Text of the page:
Climate Change and Forced Environmental Migration Vulnerability of the Portuguese Coastline

Maria da Conceição Pereira Ramos , Natalia Ramos, Ana Isabel da Rocha Moreira
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Against the backdrop of Climate Change and the inevitable increase in the negative consequences which arise, there emerges the need to study their economic, socio-demographic and environmental impacts. In this context comes a new threat to human well-being: the “forced environmental migration” of populations due to environmental phenomena resulting from changes in the Earth’s climate. There are regions of the World with greater vulnerability to climate change and its consequences than others; countries with extensive coastal areas are included in these regions. As Portugal is a country with a considerably long coastline, it is extremely important to study the problems that such a shoreline faces, particularly those that arise from the increase in the average sea level. These problems resulting from climate variability associated with abusive and inappropriate use of the coastline increases its degradation and the vulnerability of the resident population. In some situations, the best solution involves implementing the planned withdrawal projects through the displacement of the population to an area more climatically stable, which can be considered “forced environmental migration”. In Portugal, there are several locations in this situation, as we can see through existing initiatives and interviews with local municipal authorities responsible for environmental issues. In the north of the country, withdrawals are planned in seven locations: S. Bartolomeu do Mar, Bonança, Pedrinhas and Cedovém in the municipality of Esposende; Paramos in the municipality of Espinho; Esmoriz and Cortegaça in the municipality of Ovar.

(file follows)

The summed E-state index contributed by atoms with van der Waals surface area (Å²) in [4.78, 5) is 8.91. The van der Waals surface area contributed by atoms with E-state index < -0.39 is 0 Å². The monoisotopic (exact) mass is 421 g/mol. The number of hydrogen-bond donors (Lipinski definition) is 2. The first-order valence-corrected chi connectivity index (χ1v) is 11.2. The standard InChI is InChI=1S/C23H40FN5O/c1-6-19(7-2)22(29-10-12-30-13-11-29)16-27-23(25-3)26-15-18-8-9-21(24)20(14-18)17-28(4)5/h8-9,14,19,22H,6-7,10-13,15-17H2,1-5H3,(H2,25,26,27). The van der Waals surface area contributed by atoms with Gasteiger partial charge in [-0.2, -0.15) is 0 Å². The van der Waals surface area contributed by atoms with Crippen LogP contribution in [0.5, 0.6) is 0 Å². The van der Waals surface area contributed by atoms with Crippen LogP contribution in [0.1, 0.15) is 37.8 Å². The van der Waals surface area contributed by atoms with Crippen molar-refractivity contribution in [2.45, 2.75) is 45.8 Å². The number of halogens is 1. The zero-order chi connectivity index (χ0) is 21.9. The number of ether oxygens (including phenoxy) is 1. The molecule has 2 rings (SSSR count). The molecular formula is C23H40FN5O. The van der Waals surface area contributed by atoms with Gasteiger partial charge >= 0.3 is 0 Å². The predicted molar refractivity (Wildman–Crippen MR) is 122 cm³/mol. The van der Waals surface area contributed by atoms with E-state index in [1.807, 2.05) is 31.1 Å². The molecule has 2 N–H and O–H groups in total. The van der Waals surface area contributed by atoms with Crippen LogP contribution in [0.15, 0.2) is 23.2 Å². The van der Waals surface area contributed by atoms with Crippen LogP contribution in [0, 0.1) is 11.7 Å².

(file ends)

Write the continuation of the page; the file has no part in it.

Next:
Climate Change and Health
Part of the series Climate Change Management, pp. 403-417